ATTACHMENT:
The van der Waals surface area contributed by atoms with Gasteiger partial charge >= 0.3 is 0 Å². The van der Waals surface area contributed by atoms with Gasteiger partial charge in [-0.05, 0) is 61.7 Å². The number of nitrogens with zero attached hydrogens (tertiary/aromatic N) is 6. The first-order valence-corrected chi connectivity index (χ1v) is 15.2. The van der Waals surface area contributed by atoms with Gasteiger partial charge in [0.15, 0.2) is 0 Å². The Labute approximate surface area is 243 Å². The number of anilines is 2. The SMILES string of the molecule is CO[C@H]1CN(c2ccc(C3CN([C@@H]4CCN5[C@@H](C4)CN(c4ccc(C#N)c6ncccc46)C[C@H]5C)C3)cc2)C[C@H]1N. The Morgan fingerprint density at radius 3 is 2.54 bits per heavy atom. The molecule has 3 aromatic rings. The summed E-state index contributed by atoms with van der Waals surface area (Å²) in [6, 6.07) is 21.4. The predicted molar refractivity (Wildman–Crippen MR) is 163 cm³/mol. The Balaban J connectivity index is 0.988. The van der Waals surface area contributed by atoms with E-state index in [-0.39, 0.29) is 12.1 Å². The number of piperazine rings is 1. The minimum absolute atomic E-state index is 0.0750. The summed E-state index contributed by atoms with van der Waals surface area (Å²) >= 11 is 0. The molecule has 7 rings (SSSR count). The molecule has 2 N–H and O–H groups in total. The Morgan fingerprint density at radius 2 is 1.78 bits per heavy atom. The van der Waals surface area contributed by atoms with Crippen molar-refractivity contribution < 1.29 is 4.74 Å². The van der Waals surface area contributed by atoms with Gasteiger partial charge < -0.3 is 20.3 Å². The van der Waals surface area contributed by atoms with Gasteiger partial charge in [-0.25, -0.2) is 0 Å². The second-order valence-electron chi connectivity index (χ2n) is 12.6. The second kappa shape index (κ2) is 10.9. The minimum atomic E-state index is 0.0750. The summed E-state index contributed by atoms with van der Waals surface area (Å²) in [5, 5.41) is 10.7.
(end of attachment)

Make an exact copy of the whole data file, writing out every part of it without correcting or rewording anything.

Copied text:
The van der Waals surface area contributed by atoms with Gasteiger partial charge >= 0.3 is 0 Å². The van der Waals surface area contributed by atoms with Gasteiger partial charge in [-0.05, 0) is 61.7 Å². The number of nitrogens with zero attached hydrogens (tertiary/aromatic N) is 6. The first-order valence-corrected chi connectivity index (χ1v) is 15.2. The van der Waals surface area contributed by atoms with Gasteiger partial charge in [0.15, 0.2) is 0 Å². The Labute approximate surface area is 243 Å². The number of anilines is 2. The SMILES string of the molecule is CO[C@H]1CN(c2ccc(C3CN([C@@H]4CCN5[C@@H](C4)CN(c4ccc(C#N)c6ncccc46)C[C@H]5C)C3)cc2)C[C@H]1N. The Morgan fingerprint density at radius 3 is 2.54 bits per heavy atom. The molecule has 3 aromatic rings. The summed E-state index contributed by atoms with van der Waals surface area (Å²) in [6, 6.07) is 21.4. The predicted molar refractivity (Wildman–Crippen MR) is 163 cm³/mol. The Balaban J connectivity index is 0.988. The van der Waals surface area contributed by atoms with E-state index in [-0.39, 0.29) is 12.1 Å². The number of piperazine rings is 1. The minimum absolute atomic E-state index is 0.0750. The summed E-state index contributed by atoms with van der Waals surface area (Å²) >= 11 is 0. The molecule has 7 rings (SSSR count). The molecule has 2 N–H and O–H groups in total. The Morgan fingerprint density at radius 2 is 1.78 bits per heavy atom. The van der Waals surface area contributed by atoms with Crippen molar-refractivity contribution < 1.29 is 4.74 Å². The van der Waals surface area contributed by atoms with Gasteiger partial charge < -0.3 is 20.3 Å². The van der Waals surface area contributed by atoms with Gasteiger partial charge in [-0.25, -0.2) is 0 Å². The second-order valence-electron chi connectivity index (χ2n) is 12.6. The second kappa shape index (κ2) is 10.9. The minimum atomic E-state index is 0.0750. The summed E-state index contributed by atoms with van der Waals surface area (Å²) in [5, 5.41) is 10.7.